Are you looking to transfer colleges and wondering what pitfalls to avoid? We’ll go over some of the biggest mistakes transfer applicants make in this blog.
1. Applicants lead with their weaknesses
The first big mistake transfer applicants make is that they lead with their weaknesses in their essays. There is almost always an essay question in a transfer application asking you why you want to transfer. There are likely parts of your story that college might not want to hear. Colleges expect you to put your best foot forward. Because of this, if you are transferring in part because you didn’t get into the school you wanted the first time around, you shouldn’t lead your essay with that.
While it is true that sometimes talking about failures and overcoming challenges can make for a great story, talking about academic failure can be scary ground to tread in. You don’t want to overemphasize the negative on your transfer application. In other words, you shouldn’t say you failed to get into college the first time. Instead, lead with who you are and how you want to expand your opportunities. You should absolutely be honest, but you don’t have to lead with your faults. Similarly, you wouldn’t walk into a job interview and start talking about how you got fired for your last job. Instead of sharing everything, share the parts that show you in a positive light. If you feel you have to disclose something negative, try to spin it and end on a positive note.
2. Applicants focus on ranking over fit
Whenever you’re applying to school as a transfer, you’re playing a different game than you were as a freshman. It’s possible you ended up at a school with a lower ranking than you wanted. First of all, don’t tell schools you’re applying to that you want to go there because they’re ranked higher. Transferring shouldn’t just be about ranking. It should also be about fit. In your transfer application, you should make sure to talk about the fit of the school for you. If there is no fit, ask yourself if you need to transfer.
An example of a natural fit is people transferring from a community college to pursue a 4-year degree because community colleges can’t offer that. However, if you are transferring from one 4-year institution to another, you should focus on fit. For example, if a student intended to transfer from Michigan’s engineering program to Cornell’s engineering program talking about rank doesn’t work. Instead, you may talk about how Michigan’s campus is too big, and you want the nurturing feel of a smaller campus. Or maybe, even though Michigan’s program is ranked better, there’s a very specific, niche engineering program at Cornell you want to pursue. Finally, maybe there’s a researcher you want to work with at Cornell. These fit reasons help much more than talking about school rankings.
College admissions offices are often asking, “If we admit this student, will it change the trajectory of his/her life.” If the answer is no, they might admit someone else to change their life instead. Fit can mean academics, but it can also mean something personal. For example, maybe you are a part of the LGBTQ+ community and your current school isn’t accepting or diverse.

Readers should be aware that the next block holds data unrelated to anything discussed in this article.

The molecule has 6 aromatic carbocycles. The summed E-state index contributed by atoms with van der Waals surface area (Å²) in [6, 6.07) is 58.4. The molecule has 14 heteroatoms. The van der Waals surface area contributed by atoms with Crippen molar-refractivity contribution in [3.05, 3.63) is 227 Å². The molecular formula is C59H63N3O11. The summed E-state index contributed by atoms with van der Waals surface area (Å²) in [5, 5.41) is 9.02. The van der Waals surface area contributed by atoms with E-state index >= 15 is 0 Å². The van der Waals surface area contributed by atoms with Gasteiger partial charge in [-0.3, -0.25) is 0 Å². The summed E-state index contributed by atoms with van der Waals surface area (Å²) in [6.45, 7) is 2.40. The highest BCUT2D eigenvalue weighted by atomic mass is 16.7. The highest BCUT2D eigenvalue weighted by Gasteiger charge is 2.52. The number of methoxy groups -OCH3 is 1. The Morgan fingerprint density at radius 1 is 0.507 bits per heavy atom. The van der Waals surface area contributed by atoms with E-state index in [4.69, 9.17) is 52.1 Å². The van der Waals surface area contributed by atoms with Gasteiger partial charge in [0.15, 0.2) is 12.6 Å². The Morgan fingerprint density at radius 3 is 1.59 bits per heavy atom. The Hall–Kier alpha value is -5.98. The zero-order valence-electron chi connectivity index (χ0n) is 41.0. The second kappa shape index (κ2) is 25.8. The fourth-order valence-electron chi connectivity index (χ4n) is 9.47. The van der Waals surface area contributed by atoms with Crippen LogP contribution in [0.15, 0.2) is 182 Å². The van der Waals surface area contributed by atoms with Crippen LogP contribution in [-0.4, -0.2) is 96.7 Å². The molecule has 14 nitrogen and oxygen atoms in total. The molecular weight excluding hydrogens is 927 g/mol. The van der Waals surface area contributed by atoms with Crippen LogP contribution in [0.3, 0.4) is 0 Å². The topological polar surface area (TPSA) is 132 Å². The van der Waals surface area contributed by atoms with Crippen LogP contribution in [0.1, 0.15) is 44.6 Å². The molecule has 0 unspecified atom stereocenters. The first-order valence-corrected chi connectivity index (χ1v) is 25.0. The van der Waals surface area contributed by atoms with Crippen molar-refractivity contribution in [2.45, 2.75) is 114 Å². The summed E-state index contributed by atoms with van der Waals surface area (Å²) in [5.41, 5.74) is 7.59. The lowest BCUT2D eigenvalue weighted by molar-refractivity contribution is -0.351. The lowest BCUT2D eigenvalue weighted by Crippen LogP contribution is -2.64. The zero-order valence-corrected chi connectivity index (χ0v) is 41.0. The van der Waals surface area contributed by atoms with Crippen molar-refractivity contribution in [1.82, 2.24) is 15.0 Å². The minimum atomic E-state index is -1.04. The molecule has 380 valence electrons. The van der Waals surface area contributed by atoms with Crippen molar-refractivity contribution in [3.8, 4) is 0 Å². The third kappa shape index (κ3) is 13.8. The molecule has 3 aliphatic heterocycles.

3. Applicants don’t do enough research
While undergraduate admissions tend to be more standardized from school to school, transfer admissions are a different game. For example, some transfer deadlines are in December while others are in February or March. Make sure you have all the dates and policies for each school you intend to apply to. One school might ask for a high school transfer while another doesn’t need to see it.
Additionally, you should make sure you’re giving yourself a decent chance of actually getting in as a transfer. COVID-19 will likely make transferring more difficult due to an increase of people who took gap years. Don’t only apply to a small number of schools with 1% transfer admit rates. While some schools, such as the UCs and USC, reserve space for transfers, many others only accept transfers if other students drop out or leave. Schools such as Stanford and Princeton don’t have a lot of people dropping out, which means there isn’t a lot of space for transfers.
If you’re a non-traditional student, someone who has taken a gap in their education, and you’re interested in competitive schools, consider looking into programs that specialize in non-traditional students. Columbia University, for example, has a school of General Studies that caters to non-traditional students. Yale University also has a non-traditional students program called the Eli Whitney Students Program.
Finally, while doing your research, make sure to check how many semesters or credits schools require for transfer students. Some schools only require one semester, while others need a certain number of credits completed to accept you. There’s also a possibility for spring admissions for transfers. If you want to look up a school’s transfer admissions rate, most schools publish Common Data Sets you can look up to give yourself a good idea.